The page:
Diseases Skunks Carry
When there’s a skunk in the neighborhood it’s hard not to know about
it. The powerful scent that follows them as they move about is
usually enough to convince other animals, including people, to leave
them alone. And well they should: skunks are not just little
stinkers; they are also known to carry a number of diseases that are
dangerous to humans and to both domesticated and other wild animals.
Transmission can occur in multiple ways: from bugs that have bitten
an infected animal; from handling or ingesting food or water
contaminated by skunk feces; or directly from bites or scratches of
an infected animal.
The most widely feared among these perils is rabies, a severe viral
disease that affects the central nervous system of warm-blooded
animals. Skunks are the Number Two carrier of the rabies virus,
accounting for almost 30 percent of reported cases. It is estimated
that rabies is responsible for some 55,000 deaths annually
worldwide. Recovery is possible but treatment is a long and painful
Infected skunks are sometimes unusually aggressive: chasing, biting,
clawing and generally representing danger to people and pets. At the
other end of the behavior spectrum, they may appear confused and
lethargic, wandering in circles and approaching people and pets
Another serious ailment that is easy to catch is Leptospirosis, a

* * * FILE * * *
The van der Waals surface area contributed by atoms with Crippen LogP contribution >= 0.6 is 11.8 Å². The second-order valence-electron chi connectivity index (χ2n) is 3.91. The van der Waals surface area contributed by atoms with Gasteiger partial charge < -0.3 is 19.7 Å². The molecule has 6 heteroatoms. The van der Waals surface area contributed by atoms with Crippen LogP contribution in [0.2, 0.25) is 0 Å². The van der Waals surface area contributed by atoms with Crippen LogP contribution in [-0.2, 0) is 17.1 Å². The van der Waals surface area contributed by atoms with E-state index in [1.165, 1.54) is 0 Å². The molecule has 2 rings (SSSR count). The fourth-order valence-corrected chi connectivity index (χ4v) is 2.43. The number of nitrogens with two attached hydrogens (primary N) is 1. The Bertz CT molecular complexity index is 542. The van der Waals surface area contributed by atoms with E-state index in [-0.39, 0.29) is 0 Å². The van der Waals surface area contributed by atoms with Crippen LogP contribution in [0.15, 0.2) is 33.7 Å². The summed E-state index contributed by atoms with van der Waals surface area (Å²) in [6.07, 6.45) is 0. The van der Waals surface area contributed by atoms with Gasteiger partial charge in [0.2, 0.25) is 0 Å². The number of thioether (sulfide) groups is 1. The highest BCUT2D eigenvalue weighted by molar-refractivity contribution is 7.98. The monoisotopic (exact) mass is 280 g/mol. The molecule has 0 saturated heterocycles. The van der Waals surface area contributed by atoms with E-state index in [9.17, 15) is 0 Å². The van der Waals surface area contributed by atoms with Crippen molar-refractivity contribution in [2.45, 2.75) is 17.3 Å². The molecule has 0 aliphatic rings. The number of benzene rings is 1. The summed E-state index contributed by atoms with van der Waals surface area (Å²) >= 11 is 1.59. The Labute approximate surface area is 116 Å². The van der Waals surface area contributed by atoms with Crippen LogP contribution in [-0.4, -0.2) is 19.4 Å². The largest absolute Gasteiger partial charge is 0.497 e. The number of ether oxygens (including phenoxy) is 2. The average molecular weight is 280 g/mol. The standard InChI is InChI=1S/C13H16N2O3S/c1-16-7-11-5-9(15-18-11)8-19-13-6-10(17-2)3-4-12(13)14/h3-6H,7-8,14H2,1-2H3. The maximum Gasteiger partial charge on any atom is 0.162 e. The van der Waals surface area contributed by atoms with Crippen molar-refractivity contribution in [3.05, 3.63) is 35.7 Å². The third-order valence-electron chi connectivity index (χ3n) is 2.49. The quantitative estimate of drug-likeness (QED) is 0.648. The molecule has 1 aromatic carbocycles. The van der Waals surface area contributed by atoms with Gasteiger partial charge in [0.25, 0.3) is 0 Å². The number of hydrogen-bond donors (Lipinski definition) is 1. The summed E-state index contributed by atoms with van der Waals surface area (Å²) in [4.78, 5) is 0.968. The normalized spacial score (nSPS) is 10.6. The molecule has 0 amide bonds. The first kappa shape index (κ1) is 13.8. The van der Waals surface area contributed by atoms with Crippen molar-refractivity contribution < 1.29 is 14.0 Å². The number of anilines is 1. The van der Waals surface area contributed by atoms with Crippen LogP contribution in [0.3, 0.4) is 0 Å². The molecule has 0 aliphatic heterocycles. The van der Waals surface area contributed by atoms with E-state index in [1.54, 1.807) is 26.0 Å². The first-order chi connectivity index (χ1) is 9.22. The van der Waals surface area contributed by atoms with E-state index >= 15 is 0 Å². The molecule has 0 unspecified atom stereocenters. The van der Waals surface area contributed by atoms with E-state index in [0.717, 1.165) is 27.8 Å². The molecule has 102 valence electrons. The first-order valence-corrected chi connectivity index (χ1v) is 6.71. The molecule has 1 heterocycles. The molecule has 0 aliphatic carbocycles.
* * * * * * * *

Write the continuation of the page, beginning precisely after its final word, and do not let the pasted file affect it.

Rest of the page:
bacterial infection that is most commonly passed to humans through
water, soil or food that has been contaminated by the urine of an
infected animal. The bacterium can also be communicated in other
ways, for example through swimming in infected water. Flu-like
symptoms are most common, with jaundice, kidney or liver failure and
ultimately death in the most severe cases.
Along with these are a number of relatively common afflictions
traceable to parasites, such as toxoplamosis and giardiasis. The
former manifests with flu-like symptoms and while it ultimately
disappears, it can reoccur. Giardiasis causes diarrhea and while a
serious problem, it goes away either on its own or under treatment.
Several viral ailments can also be carried by skunks and passed
along to humans. Among these are distemper, which causes several
physical problems and which in its most severe form can be fatal;
canine hepatitis, which attacks the liver; parvovirus, which causes
fever, chills and diarrhea; feline panleukopenia, which is similar
to parvo and which causes serious and usually bloody diarrhea,
severe dehydration, malnutrition, and anemia.
In fact there are as many as s40 diseases that humans can contract
directly or indirectly from skunks. As with other wildlife, the
animals are best left to themselves.
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